“If one part suffers, every part suffers with it; if one part is honored, every part rejoices with it.” (1 Corinthians 12:22-26)

For faithful Catholics, our esteem for priests as in persona Christi pains us to hear of anyone betraying their sacred vows. But for the detractors, there is glee and cynicism over scandals that are then used as ammunition against the entire Church.

What gets forgotten or willfully ignored is that a priest involved in scandal was in a position to represent the Church but did not represent her teachings. He betrayed Christ in favor of sin and that sin is not the Church.

The scandal most wounding the Church today are sex scandals. To put it in perspective and still love and defend our Church, consider that there are multiple victims and the Church is one of them.

1. The physical victim. For the victims of the sin, their wound is deep. They were betrayed by someone that should have been trusted; someone who should have led them to God. Healing does not come easy. To forgive is divine, but for these victims, access to the divine was blocked and confused. They need our prayers for healing.

2. The Church. The Church teaches love and suffering for others, not causing others to suffer. The perpetrator who vowed to represent Jesus and the Church, abandoned them both.

3. Loyal Lay Catholics. For those that understand that for over 2,000 years, the one, holy, Catholic and apostolic Church has the fullness of faith and is “the pillar and foundation of the truth,” (1Timothy 3:15) scandal saddens but it does not cause us to reject Catholic truths.

4. Those who Built Their House on Sand. Some Catholics without a firm base, leave due to scandal. They don’t understand the teachings or appreciate that the Eucharist is the True Presence of Jesus which we have only through the priesthood.

They leave the Church perhaps for another denomination without considering that sex abuse of children is epidemic throughout society. For instance, it has been reported that sexual abuse by teachers in public schools is "more than 100 times" that by Catholic priests.

Pedophilia among priests is extremely rare, only 0.3 percent of the entire clergy (Yes, still too much but it's not the impression the public has.) This figure was cited in the book Pedophiles and Priests: Anatomy of a Contemporary Crisis by non-Catholic scholar, Philip Jenkins.

The findings in the John Jay report released on May 18, 2011, examined the clergy sexual abuse crisis in the U.S. Catholic Church in-depth. It is the most comprehensive study on child sexual abuse ever conducted and covered the time period 1950-2010. During that time, 5 percent of the total number of priests were accused of sexually inappropriate behavior and less than 4 percent of those accused could be considered pedophiles.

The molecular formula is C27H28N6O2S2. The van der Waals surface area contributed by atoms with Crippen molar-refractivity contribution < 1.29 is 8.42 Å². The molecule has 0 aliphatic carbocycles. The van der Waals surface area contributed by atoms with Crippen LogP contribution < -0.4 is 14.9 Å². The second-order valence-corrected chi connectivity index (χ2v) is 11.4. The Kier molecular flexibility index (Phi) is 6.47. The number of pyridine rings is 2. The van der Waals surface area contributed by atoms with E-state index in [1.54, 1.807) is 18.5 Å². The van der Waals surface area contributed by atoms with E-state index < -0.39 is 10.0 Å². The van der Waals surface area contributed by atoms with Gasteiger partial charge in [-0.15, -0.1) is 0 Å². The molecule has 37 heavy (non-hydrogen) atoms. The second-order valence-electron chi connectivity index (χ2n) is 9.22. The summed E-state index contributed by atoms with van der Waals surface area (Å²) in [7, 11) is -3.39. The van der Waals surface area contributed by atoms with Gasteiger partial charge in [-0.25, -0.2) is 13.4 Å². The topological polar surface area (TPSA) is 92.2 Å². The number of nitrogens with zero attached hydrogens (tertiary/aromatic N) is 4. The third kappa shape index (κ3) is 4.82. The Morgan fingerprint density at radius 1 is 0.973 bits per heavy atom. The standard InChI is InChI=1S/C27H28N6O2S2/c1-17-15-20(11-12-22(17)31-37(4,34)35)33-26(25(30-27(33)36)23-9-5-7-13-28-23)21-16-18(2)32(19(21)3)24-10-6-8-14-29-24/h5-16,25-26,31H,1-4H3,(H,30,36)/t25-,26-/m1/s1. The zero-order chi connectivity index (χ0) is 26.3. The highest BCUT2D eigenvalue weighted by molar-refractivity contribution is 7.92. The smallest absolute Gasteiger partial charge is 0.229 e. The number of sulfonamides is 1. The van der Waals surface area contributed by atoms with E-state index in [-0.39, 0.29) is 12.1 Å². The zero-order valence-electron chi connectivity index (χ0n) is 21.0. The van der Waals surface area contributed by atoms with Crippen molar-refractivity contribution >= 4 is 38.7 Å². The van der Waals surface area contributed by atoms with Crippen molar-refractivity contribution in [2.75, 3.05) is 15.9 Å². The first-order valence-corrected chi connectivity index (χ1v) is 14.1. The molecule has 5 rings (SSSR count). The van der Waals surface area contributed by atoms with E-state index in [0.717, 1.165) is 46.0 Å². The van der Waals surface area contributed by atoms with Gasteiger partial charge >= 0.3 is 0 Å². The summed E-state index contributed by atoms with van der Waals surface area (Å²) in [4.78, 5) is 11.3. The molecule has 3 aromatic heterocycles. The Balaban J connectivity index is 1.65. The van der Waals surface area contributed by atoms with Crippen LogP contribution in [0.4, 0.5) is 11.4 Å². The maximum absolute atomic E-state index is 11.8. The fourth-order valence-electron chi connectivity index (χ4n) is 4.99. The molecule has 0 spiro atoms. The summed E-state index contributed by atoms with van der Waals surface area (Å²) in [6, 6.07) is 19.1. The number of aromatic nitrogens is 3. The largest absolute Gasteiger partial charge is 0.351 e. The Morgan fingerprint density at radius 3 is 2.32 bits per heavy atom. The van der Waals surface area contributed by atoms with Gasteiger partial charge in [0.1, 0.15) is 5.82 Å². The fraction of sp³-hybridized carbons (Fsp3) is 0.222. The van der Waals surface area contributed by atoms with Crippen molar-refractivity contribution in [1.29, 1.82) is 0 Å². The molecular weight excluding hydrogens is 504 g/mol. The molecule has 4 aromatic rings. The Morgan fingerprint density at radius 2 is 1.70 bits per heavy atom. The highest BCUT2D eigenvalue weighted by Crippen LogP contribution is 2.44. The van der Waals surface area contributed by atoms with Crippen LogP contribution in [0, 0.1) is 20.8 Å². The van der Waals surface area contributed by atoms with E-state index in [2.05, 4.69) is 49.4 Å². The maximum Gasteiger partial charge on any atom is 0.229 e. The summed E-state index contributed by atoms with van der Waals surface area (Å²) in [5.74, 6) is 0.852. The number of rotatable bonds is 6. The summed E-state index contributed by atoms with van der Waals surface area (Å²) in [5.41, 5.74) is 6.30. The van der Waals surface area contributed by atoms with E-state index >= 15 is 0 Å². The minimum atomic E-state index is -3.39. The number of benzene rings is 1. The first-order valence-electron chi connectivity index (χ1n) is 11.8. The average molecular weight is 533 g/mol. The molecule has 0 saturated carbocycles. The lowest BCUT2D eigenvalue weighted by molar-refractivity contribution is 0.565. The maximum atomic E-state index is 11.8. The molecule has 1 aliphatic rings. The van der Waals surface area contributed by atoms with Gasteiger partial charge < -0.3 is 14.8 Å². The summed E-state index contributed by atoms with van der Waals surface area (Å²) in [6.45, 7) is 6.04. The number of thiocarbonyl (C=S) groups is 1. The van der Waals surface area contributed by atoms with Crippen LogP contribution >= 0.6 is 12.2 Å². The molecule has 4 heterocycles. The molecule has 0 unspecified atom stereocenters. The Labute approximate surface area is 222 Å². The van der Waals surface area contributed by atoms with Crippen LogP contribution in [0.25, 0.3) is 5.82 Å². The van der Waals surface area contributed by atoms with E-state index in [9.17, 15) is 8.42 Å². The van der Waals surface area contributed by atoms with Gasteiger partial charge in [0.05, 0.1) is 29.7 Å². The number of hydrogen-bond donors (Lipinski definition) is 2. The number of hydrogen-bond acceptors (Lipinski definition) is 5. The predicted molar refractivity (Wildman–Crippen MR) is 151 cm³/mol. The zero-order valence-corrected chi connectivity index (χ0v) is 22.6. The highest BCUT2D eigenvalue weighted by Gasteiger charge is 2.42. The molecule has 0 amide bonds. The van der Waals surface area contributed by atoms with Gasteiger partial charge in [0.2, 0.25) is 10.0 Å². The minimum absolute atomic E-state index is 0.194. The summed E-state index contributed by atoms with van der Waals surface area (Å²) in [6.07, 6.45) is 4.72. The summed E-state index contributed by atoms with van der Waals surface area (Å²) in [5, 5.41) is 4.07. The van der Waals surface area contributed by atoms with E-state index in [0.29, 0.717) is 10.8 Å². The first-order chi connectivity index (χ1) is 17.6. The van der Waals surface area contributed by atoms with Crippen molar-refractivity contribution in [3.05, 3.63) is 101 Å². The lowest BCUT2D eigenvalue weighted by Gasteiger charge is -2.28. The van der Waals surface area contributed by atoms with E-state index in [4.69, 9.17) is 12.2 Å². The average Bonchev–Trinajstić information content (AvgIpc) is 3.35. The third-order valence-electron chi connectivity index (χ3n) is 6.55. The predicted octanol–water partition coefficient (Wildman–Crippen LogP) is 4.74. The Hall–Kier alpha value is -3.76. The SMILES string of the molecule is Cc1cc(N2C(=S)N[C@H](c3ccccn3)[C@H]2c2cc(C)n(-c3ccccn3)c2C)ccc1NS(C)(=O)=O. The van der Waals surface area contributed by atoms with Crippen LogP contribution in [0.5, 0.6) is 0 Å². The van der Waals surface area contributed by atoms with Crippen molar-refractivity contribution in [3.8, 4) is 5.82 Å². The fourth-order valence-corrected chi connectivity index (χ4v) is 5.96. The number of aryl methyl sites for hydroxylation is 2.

Findings included the observation that the Church has addressed this aggressively and “the decrease in incidence of sexual abuse cases by clergy was more rapid than the overall societal patterns.” 

5. Those Influenced by the second-hand smoke. These are the people that never were Catholics to begin with who have a false impression of the Church by taking priest bashing at face value.

6. News Media that Sensationalizes. Calling them a victim, I suppose, is like calling criminals caught in sting operations victims. News reporters love to report on scandals, yet, they are selective. They report as if sex scandals are dominated by priests.

In the Boston scandal, the media reported that 80 priests were pedophiles, but ultimately, only four were actually guilty of molesting children. The Media Report.com has reported that Catholic priests abuse at a rate far lower than that of other males in the general population. Most of the cases were an historical anomaly, occurring during a period from the Sixties to the early Eighties that reflected the era. Experts at the time, believed offenders could be successfully rehabilitated. Offenders were sent for treatment, rather than reported to police, which resulted in a spike in recidivism. 

7. Innocent Priests. When priests wear Roman collars in public places, they risk verbal attacks from strangers despite being dedicated and innocent themselves.

In a previous interview with NYTimes-bestselling priest and Fox News analyst, Father Jonathan Morris, he said that sometimes, people come up to him and say something about the priest scandals. “I don’t get defensive. I find that is counterproductive, so I start with the truth,” he said. “I acknowledge that the acts and the cover-up were despicable. People often express surprise that I said that. Then their questions become very rational, like, ‘What has the Church done about it?’ At that point, I will tell them about the Dallas Charter and that very hard policy decisions have been made that affect the life of every priest.”

8. Jesus. We are the body of Christ. He is the victim of all sins. “And the King will say, ‘Truly I tell you, whatever you did for one of the least of these brothers and sisters of mine, you did for me,’” (Matthew 25:40).

Prayer for Priests
by St. Thérèse of Lisieux

O Jesus, eternal Priest,
keep your priests within the shelter of Your Sacred Heart,
where none may touch them.
Keep unstained their anointed hands,
which daily touch Your Sacred Body.
Keep unsullied their lips,
daily purpled with your Precious Blood.
Keep pure and unearthly their hearts,
sealed with the sublime mark of the priesthood.
Let Your holy love surround them and
shield them from the world's contagion.
Bless their labors with abundant fruit 
and may the souls to whom they minister be their joy and
consolation here and in heaven
their beautiful and everlasting crown. Amen.